High cholesterol can be genetic. Current research says the main influencing factor for high cholesterol is your genes.

Children can have high cholesterol – Especially kids with obesity or a family history of heart attacks.

Sweating can raise your good cholesterol levels. You can raise your good cholesterol levels, which protect against heart disease, by working out. The key is to use interval training by exercising at a medium-intensity, sprinkling in periods of high-intensity.

Supplements may work to lower cholesterol. Supplements need to be taken daily and they don’t work overnight. Diet and exercise should always be your first options.

Cholesterol-lowering medications work quickly. You can take a cholesterol-lowering pill today, and your levels may be down by 3 to 4 percent tomorrow.

So there you have it – A combination of diet, exercise, and possibly medication, can keep your cholesterol in check. As for me, I am cutting back on the bacon cheeseburgers and trying to get more exercise. Maybe I’ll start walking around our storage facility instead of driving the golf cart!

Top 10 Fun Fall Facts

Yes, Fall is officially here at The Storage Inn in Egg Harbor Township New Jersey. The days are getting a little bit cooler, and a few leaves are beginning to fall from the trees around our self storage yard. We’re also beginning to notice our storage customers placing summer storage items back into their rental spaces, and pulling out their Fall /  Halloween decorations. We love Fall here at The Storage Inn – It is a time to meet local students returning for the fall College semester, as well as folks who have put off their moving day until the hot weather chilled out!

Here are ten great facts about this wonderful season that will both inform and entertain you. Shoot, you may even get a chance to sound smart while sippin’ on that pumpkin spice latte.

1. Americans typically refer to this time of year as “Fall,” while the British use the word “Autumn.”
Historically, Fall was originally called “harvest” because of the “harvest moon” that occurs close to the autumn equinox.

2. Fall is caused by the Earth’s tilt, not our distance from the sun.
When the northern hemisphere tilts towards the sun, we get warmer. When it tilts away, we get colder. Fall and spring are the times of transition.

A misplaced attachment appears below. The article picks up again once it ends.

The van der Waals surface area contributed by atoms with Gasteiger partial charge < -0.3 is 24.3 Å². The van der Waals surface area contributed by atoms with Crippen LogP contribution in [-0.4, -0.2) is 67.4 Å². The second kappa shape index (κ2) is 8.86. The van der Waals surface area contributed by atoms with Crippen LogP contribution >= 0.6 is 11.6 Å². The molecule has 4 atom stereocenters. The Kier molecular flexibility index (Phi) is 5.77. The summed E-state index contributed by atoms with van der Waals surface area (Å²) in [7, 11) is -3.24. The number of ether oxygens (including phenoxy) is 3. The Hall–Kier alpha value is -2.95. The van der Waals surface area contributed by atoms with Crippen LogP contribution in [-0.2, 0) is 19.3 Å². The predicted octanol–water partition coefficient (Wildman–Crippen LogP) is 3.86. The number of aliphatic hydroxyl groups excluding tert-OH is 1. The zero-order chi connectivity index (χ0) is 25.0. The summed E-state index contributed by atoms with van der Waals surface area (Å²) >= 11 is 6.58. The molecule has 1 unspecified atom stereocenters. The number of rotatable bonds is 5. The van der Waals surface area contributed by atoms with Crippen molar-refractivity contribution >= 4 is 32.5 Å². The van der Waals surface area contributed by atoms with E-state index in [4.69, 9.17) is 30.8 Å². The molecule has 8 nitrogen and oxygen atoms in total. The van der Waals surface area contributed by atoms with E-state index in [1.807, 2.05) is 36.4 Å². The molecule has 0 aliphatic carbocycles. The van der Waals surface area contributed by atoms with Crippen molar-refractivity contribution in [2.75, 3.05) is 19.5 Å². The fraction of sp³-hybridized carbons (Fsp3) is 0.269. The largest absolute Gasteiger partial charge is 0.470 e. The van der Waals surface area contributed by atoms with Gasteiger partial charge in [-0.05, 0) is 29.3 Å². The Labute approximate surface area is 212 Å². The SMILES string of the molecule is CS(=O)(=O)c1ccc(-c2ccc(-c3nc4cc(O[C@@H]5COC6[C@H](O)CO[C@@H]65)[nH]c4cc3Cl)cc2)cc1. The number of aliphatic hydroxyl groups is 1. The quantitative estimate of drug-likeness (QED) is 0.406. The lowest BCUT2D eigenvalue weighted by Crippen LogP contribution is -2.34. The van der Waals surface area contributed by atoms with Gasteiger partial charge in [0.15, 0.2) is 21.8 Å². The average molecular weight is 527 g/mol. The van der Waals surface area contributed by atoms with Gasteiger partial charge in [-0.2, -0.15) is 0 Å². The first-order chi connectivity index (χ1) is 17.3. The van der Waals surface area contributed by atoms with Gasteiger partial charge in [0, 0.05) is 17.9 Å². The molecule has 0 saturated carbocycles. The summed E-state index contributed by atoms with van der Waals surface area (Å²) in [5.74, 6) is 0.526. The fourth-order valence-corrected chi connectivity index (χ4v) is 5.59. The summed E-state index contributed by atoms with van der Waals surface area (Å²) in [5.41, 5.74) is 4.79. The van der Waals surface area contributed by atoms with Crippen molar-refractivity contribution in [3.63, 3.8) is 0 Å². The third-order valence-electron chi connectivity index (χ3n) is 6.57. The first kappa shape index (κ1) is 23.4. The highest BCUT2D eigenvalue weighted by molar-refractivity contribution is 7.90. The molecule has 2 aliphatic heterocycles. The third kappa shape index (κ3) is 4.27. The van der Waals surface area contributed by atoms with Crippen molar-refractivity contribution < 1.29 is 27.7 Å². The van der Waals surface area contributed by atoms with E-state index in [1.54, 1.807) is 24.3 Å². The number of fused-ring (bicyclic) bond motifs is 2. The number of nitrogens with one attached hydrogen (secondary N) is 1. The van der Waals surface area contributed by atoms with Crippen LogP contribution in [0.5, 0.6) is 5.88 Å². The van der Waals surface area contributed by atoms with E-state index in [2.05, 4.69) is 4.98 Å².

3. Weight gain around this time of year may not be from all the food.
Researchers have found that lack of vitamin D reduces fat breakdown and triggers fat storage. So, the lack of sunlight has more to do with the extra gain than all the pumpkin spice lattes. Well, at least some of it.

4. Pumpkin spice does not contain pumpkin
Pumpkin spice is actually the spice mix used for pumpkin pies. It is made from 3 tablespoons ground cinnamon, 2 teaspoons ground ginger, 2 teaspoons ground nutmeg, 1 ½ teaspoons ground allspice and 1 ½ teaspoons ground cloves. You can make it at home or buy it pre-mixed at the grocery store.

5. Fall colors are caused by the amount of sugar in leaves.
The more red in the leaf, the more sugar that leaf is storing. That is why Maple trees are so vibrant. Evergreens don’t change because their leaves have a thick wax covering that protects the chlorophyl (green) in the leaves.

 

6. Fall is for lovers.
More people go from “single” to “in a relationship” or “engaged” in fall than any other season. That may be because both men and women experience a higher level of testosterone in the colder months. We don’t have a great answer as to why that is, but more babies are conceived in cold months than any other time of year.

7. Ancient people wore Halloween costumes to hide from ghosts
The Celtic tradition believed that ghosts roamed the earth on Halloween. Wearing a disguise would help you avoid these spirits.

8. Birds spend most of the fall migrating.
Whether traveling from one state to another, from North America to South America like Swainson’s Hawk (14,000 miles), or from the North Pole to the South Pole like the Arctic Tern (44,000 miles), many birds spend this season traveling to mating grounds or finding food.

9. Fall tourism, aka “leaf peeping,” brings in big money for New England states.
The seasonal change brings around $3 billion in tourism dollars to the small region.

10. Children born in the fall are statistically better students and live longer.
According to the Department of Education and the University of Chicago, Fall is the best time to be born.

So, there ya’ go – some Fun Fall Facts from The Storage Inn. You can take it from me (I was born in the Fall), whether biking, hiking of just sitting around the campfire. Autumn is Awesome – Enjoy!